BF Goodrich KM3 vs Toyo Open Country MT

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Both the BF Goodrich KM3 and the Toyo Open Country M/T are popular choices for off-road enthusiasts who want tires that can handle tough terrain and provide reliable traction in challenging conditions. However, it’s important to note that these tires are typically not well-suited for use on paved roads, as they can be noisy and may not provide as good of a ride as other types of tires.

Toyo Open Country MT
Toyo Open Country MT shoulder lugs are interlocked with the ones in the middle.

In my professional opinion as a tire engineer, the BF Goodrich KM3 provides a better wet traction, curved aquaplaning resistance, fuel efficiency, and winter performance, and off-road it’s paddles allow it to have the best traction values on sand. On the other side, the Toyo Open Country MT provides amazing tread life, and with it’s stronger composition, you get to have superior performance on rocky terrains. And on highways, it does better traction wise, but only when things are dry.

Tread Design

The BF Goodrich KM3 features a very self cleaning tread with its elongated shoulder lugs.

BF Goodrich KM3 T/A M/T
BF Goodrich KM3 T/A M/T has elongated shoulder lugs.

It’s shoulder lugs basically cover a majority of tread’s portion, creating wider lateral grooves compared to longitudinal channels, the central lugs make.

Speaking of which, the central lugs are smaller in comparison, and are equipped with full depth thick siping.

And although they make some king of narrower circumferential channels, the lateral grooves are much wider and prominent, still.

(To make sense of it, thick of central lugs as part of shoulders).

So, this combined with dual bold stone ejectors (also equipped with triangular ones), the tread gets to be pretty self cleaning.

Moreover, to provide additional off-road digging/scooping, the shoulder lugs form a staggered pattern towards edges.

They also join together on sidewalls to form sharp lugs over there as well.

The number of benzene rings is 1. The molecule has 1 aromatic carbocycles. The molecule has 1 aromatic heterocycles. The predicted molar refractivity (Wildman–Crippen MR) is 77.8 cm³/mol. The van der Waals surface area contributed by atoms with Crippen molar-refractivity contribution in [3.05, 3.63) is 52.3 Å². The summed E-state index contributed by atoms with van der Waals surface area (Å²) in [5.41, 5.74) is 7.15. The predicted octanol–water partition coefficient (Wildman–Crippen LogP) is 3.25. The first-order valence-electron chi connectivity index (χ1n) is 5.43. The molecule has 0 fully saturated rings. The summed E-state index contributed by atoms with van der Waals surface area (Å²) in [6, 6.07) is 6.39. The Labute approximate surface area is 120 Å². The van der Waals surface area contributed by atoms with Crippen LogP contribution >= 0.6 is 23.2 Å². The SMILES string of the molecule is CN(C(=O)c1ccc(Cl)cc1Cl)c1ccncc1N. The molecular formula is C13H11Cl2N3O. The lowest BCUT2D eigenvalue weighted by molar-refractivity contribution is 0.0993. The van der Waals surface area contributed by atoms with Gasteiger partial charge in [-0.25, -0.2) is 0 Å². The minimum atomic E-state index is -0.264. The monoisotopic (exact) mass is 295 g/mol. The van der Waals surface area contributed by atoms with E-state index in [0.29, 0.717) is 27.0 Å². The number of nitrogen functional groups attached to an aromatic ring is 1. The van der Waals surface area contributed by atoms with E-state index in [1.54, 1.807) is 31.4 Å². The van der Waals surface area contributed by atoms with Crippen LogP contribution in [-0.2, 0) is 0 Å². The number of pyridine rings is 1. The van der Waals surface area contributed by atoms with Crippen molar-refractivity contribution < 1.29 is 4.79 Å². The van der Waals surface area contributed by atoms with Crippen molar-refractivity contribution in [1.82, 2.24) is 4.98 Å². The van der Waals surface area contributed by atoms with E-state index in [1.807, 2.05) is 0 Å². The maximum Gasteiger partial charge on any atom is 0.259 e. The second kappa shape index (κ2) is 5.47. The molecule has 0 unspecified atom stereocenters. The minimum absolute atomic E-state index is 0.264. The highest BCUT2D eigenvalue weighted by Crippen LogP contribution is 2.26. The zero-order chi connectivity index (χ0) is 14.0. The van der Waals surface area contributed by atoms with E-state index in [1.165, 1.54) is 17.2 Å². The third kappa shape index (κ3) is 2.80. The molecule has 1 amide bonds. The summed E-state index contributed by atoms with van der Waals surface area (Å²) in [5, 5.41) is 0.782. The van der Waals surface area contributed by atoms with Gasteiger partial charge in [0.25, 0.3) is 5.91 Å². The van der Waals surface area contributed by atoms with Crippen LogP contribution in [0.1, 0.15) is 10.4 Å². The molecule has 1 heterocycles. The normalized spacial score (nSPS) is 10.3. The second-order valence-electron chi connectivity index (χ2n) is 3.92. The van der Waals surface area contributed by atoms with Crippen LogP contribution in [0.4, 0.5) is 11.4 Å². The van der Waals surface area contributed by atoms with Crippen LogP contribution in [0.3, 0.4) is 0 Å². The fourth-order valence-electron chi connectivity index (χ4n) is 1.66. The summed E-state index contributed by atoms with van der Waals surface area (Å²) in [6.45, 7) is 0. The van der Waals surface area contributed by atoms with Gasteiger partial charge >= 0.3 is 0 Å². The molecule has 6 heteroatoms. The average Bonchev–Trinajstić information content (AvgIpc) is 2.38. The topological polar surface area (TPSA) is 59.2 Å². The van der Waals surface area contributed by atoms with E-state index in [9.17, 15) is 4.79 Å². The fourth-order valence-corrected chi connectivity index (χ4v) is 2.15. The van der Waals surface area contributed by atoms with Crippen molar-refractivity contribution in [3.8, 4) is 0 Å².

Moving on towards other tire, the Toyo M/T, keeps it’s lateral and longitudinal evacuation balanced.

Toyo Open Country MT
Toyo Open Country MT although features better siping, it’s stiffer compound doesn’t allow them to remain flexible.

This tire basically features 4 rib design, forming 3 longitudinal grooves.

The inner two ribs contain lugs with sharp edges, and (better) interlocking siping.

They wrap around the shoulder lugs to create a much better on road stability (in comparison), while the necessary bite is given by it’s sharp edges, and chamfered sides.

The outer ribs contain straight-forward shoulder lugs with wider lateral gaps in between (having stone ejectors).

And towards sidewalls, they although don’t make as thick of the lugs as the BFG KM3, they sure are staggered in a similar manner.

Let’s see how powerful these tires are from inside.

Sidewalls Construction

Off-road tires must be able to withstand rough terrain and sharp objects, making durability a critical factor.

And the “sidewalls” are particularly susceptible to cuts and punctures so the polyester casings the tire make tell how powerful they are from inside (as they are the only ones protecting there).

Although both tires have 3 ply polyester casing with 2 wide steel belts running on top, the Toyo Open Country M/T gives you a slightly stronger overall build, with 2 nylon cap plies, whereas BFG KM3 only gives you a single layer.

Sizes Info

The BF Goodrich KM3 is available in a total of 56 sizes, ranging from 14 to 22 inches.

Each tire size has a speed rating of Q and a load rating of C, D, E, or F, with the heaviest size weighing 83 lbs and the lightest size weighing 37 lbs.

The KM3 has a tread depth of 18/32″ on all sizes, and it does not come with a warranty.

Coming to other beast of a mud tire, the Toyo Open Country M/T, it comes in more sizes in comparison, 83, in 15 to 26 inches.

Speed ratings are also offered only in Q, while load ratings are seen with same C to F, but weight range is 50 to 110 lbs, which tells its slightly heavier in comparison.